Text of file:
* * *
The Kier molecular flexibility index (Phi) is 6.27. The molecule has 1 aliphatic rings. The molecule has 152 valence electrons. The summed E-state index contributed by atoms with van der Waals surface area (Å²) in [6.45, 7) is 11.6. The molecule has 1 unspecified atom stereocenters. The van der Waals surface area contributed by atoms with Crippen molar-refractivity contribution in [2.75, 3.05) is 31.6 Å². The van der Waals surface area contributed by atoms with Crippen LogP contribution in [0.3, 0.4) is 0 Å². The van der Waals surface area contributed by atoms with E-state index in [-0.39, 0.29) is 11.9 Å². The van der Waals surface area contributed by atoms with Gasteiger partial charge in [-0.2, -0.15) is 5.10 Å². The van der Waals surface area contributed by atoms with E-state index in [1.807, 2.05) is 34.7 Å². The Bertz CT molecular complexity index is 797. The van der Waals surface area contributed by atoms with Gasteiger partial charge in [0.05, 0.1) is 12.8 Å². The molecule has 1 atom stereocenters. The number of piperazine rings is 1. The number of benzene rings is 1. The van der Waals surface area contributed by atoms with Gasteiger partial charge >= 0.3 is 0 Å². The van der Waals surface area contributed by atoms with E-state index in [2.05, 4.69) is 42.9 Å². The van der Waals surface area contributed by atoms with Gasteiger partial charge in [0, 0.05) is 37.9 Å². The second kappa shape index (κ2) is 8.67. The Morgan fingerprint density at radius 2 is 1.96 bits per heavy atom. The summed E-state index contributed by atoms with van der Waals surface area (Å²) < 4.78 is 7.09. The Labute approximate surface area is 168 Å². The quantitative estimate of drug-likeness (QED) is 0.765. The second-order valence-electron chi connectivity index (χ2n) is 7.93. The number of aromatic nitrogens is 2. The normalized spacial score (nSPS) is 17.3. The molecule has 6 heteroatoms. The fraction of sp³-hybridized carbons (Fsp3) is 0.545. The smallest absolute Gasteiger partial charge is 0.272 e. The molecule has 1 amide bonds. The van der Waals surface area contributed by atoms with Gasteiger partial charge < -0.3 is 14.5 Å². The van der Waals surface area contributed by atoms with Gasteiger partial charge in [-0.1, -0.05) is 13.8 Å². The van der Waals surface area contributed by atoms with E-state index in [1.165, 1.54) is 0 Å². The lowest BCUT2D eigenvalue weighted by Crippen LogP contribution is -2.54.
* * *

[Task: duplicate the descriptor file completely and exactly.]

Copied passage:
The Kier molecular flexibility index (Phi) is 6.27. The molecule has 1 aliphatic rings. The molecule has 152 valence electrons. The summed E-state index contributed by atoms with van der Waals surface area (Å²) in [6.45, 7) is 11.6. The molecule has 1 unspecified atom stereocenters. The van der Waals surface area contributed by atoms with Crippen molar-refractivity contribution in [2.75, 3.05) is 31.6 Å². The van der Waals surface area contributed by atoms with Crippen LogP contribution in [0.3, 0.4) is 0 Å². The van der Waals surface area contributed by atoms with E-state index in [-0.39, 0.29) is 11.9 Å². The van der Waals surface area contributed by atoms with Gasteiger partial charge in [-0.2, -0.15) is 5.10 Å². The van der Waals surface area contributed by atoms with E-state index in [1.807, 2.05) is 34.7 Å². The Bertz CT molecular complexity index is 797. The van der Waals surface area contributed by atoms with Gasteiger partial charge in [0.05, 0.1) is 12.8 Å². The molecule has 1 atom stereocenters. The number of piperazine rings is 1. The number of benzene rings is 1. The van der Waals surface area contributed by atoms with Gasteiger partial charge >= 0.3 is 0 Å². The van der Waals surface area contributed by atoms with E-state index in [2.05, 4.69) is 42.9 Å². The van der Waals surface area contributed by atoms with Gasteiger partial charge in [0, 0.05) is 37.9 Å². The second kappa shape index (κ2) is 8.67. The Morgan fingerprint density at radius 2 is 1.96 bits per heavy atom. The summed E-state index contributed by atoms with van der Waals surface area (Å²) < 4.78 is 7.09. The Labute approximate surface area is 168 Å². The quantitative estimate of drug-likeness (QED) is 0.765. The second-order valence-electron chi connectivity index (χ2n) is 7.93. The number of aromatic nitrogens is 2. The normalized spacial score (nSPS) is 17.3. The molecule has 6 heteroatoms. The fraction of sp³-hybridized carbons (Fsp3) is 0.545. The smallest absolute Gasteiger partial charge is 0.272 e. The molecule has 1 amide bonds. The van der Waals surface area contributed by atoms with Gasteiger partial charge < -0.3 is 14.5 Å². The van der Waals surface area contributed by atoms with Gasteiger partial charge in [-0.1, -0.05) is 13.8 Å². The van der Waals surface area contributed by atoms with E-state index in [1.165, 1.54) is 0 Å². The lowest BCUT2D eigenvalue weighted by Crippen LogP contribution is -2.54.